Politics, Medicine and War

written by
Elson Haas, MD

Aug 15, 2016

One of the maxims of being a doctor is “First Do No Harm.” I consider myself an advocate and activist for peace both personally and professionally. My formal Conscientious Objector application to the draft board during the Vietnam war back in 1971 was one of the first times I really expressed this philosophy of life in writing.

The war machine that I was objecting to still manifests in many parts of our society, not just in literal warfare and in fact things have only got worse in the last 45 years. We are at war both abroad and here at home – look at the vitriolic atmosphere of our politics today. We continue to decimate our environment for profit with potentially dire consequences for future generations.

I have also come to the conclusion that Western Medicine itself can be a form of war. I see much modern medical intervention, whether through drugs or surgery, as an “attack and conquer” approach to our body. We must ask what is needed for real healing and not just symptom removal or suppression? These are questions that have a more integrative and philosophical approach to health and life care. They seek more harmony and new balance, and take a deeper view.

I have a more complete discussion of these ideas in two articles I wrote for Total Health Magazine back during the 2106 Election. I hope you will click the link below to read Part 1.

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Integrity, Healing and Peace

written by
Elson Haas, MD

Dec 02, 2016

Politics, Medicine and War – Part II

Let’s continue our exploration of politics, medicine and war and how this  “attack and conquer” mentality permeates many parts of modern our life all the way down to our relationships with others and most importantly with our one and only self. How can we shift towards integrity, healing and peace?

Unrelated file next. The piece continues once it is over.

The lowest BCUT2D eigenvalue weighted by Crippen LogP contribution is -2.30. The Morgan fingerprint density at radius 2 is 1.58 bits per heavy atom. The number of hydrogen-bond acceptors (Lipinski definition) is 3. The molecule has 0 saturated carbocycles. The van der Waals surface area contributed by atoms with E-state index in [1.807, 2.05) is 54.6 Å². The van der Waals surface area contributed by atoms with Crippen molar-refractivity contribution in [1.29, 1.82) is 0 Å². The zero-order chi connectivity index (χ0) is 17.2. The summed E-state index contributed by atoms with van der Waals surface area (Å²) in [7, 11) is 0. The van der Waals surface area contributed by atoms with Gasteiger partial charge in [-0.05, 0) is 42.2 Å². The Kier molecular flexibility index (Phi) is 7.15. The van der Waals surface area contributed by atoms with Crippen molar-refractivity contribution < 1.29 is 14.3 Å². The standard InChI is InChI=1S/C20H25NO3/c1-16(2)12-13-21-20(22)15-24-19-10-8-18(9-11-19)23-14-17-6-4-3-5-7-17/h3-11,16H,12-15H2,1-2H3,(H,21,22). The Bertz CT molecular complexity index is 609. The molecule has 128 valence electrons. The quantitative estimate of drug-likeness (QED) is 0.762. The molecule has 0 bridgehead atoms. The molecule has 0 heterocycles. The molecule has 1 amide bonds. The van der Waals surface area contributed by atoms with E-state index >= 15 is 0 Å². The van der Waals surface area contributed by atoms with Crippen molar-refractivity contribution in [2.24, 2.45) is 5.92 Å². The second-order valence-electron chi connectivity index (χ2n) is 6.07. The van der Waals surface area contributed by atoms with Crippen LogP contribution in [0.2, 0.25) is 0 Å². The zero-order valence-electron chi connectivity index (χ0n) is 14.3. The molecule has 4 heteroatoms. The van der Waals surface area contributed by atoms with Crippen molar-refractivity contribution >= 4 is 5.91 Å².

Of course, there are many types of strife, conflict, and war. Politics, medicine, agriculture, food production and the environment are all examples of ways in which traditional “attack and conquer” approaches have had negative consequences and where a more integrative approach can have long-term positive results. This is also true of course in our personal relationships, where conflict often begins with our inner turmoil and affects our inner peace, how we relate to others, and our overall health.

We create war, or develop the concept of war, as an imagined solution to conflict, and this often begins as children from our parents’ attitudes and approach to the world. We are also affected by the environment we are exposed to with the media’s onslaught of violence in movies and the everyday news. All of this affects our own behaviors, messages, and approach to life and relationships. Most of us have problems or challenges in our personal alliances at home with family members, at work, and in love relationshps. Our programming, once developed, is difficult to change.

So, it starts with each of us, asking such questions as, “Were our parents peaceful, or were they fighters, angry, and mad at each other and/or the world? What makes us want to give and help others, especially those less fortunate?”

To read more in my article for Total Health Magazine – please click the link below


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